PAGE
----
- Cannot resist intense tampering due to their soft body. Can be forced open using a crow-bar. Some have shackles that can be easily cut using a hacksaw (not highly hardened as in some high security padlocks)
- Compared to high security locks some can be irregularly opened/picked
- Serviceability is limited
- Not recommended for high-risk areas or external installations.
- Shackles are exposed hence can be easily cut.
Can You Upgrade a Basic Mortise Lock?
- Yes! There are mortise locks with higher levers like 5-lever mortise locks. They are more secure than 2 or 3 lever locks.
- There are also other mortise locks and deadlocks with tougher steel casings and more secure keys.
- Further, there are mortise locks which are operated by high security cylinders with high security keys instead of basic keys. You need to get the right size that fits on the same slot your basic slot was installed. They come in different sizes with different handle types to fit your style and taste.
- Some mortise locks have steel casing making them more resistant to forced entry. For the correct upgrade, contact a specialized installer for compatible and suitable locks.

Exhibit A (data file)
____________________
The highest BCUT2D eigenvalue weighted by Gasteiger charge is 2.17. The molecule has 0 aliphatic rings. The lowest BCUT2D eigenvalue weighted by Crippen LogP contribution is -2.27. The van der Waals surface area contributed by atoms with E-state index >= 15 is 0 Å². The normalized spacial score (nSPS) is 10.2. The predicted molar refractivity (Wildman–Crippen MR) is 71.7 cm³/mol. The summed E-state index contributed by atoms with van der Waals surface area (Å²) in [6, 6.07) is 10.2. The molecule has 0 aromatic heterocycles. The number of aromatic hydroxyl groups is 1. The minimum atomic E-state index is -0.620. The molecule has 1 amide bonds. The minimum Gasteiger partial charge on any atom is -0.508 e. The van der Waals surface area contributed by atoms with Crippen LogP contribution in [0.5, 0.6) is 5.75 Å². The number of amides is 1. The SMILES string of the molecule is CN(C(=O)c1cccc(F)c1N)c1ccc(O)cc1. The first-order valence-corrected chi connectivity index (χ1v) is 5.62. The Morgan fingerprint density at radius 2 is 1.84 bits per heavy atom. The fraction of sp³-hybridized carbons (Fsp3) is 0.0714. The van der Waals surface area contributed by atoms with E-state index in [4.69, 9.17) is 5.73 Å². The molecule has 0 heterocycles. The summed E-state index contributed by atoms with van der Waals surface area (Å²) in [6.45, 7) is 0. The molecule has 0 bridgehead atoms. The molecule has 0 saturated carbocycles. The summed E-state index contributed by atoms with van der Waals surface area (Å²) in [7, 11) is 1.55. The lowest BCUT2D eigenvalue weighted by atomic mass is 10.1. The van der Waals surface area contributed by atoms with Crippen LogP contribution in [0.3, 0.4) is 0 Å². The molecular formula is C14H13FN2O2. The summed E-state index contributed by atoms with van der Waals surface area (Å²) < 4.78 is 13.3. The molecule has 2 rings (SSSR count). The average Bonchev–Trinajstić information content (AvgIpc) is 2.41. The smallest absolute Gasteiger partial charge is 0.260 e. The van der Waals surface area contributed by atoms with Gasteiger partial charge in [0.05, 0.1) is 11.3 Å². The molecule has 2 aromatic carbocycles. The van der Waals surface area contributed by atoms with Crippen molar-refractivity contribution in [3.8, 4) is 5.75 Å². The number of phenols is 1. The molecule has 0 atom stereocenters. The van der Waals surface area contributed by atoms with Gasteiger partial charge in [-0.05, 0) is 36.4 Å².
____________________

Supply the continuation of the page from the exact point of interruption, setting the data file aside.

- In case your current door’s mortise lock already has a cylinder but with a basic keying system, you can simply remove and replace its cylinder with a high security one without having to change your door lock. You will, however, need to get the right cylinder size that is flashing with your lock handles.
2. Mid-Level/Standard security Locks.
These are locks that are more superior to basic locks and provide medium security.
They are made of high-quality materials hence they cannot fail easily, and provide reasonable resistance to forced entry compared to basic locks. Some have outer steel casings to offer adequate protection.
All brands of basic locks have standard security models to choose from. Based on materials used, suppliers will advise you on specifications. This is necessary since outwardly, they lock the same in terms of design and size.
For instance, just like you can get Union or Yale basic mortise lock of lever 2 and 3, you can as well get level 5 or a stronger version of a 2 or 3 mortise lock. If the door locks are driven by cylinders, you can as well get cylinders of medium security level.
Just like basic locks, standard locks come in different designs as padlocks, rim locks, deadlocks, cylinder locks, etc.
They are often sold as individually keyed. For the key-alike and master-keying system, a special order is required.
Application: Recommended where security risks are medium.
Common Brands: Union, Yale, Cisa, Viro, Oriv, etc
3. High Security Locks.
- These locks provide the highest level of lock security. Features and superiority vary based on different manufacturers. They are designed to resist physical tampering like lock picking, cutting and drilling.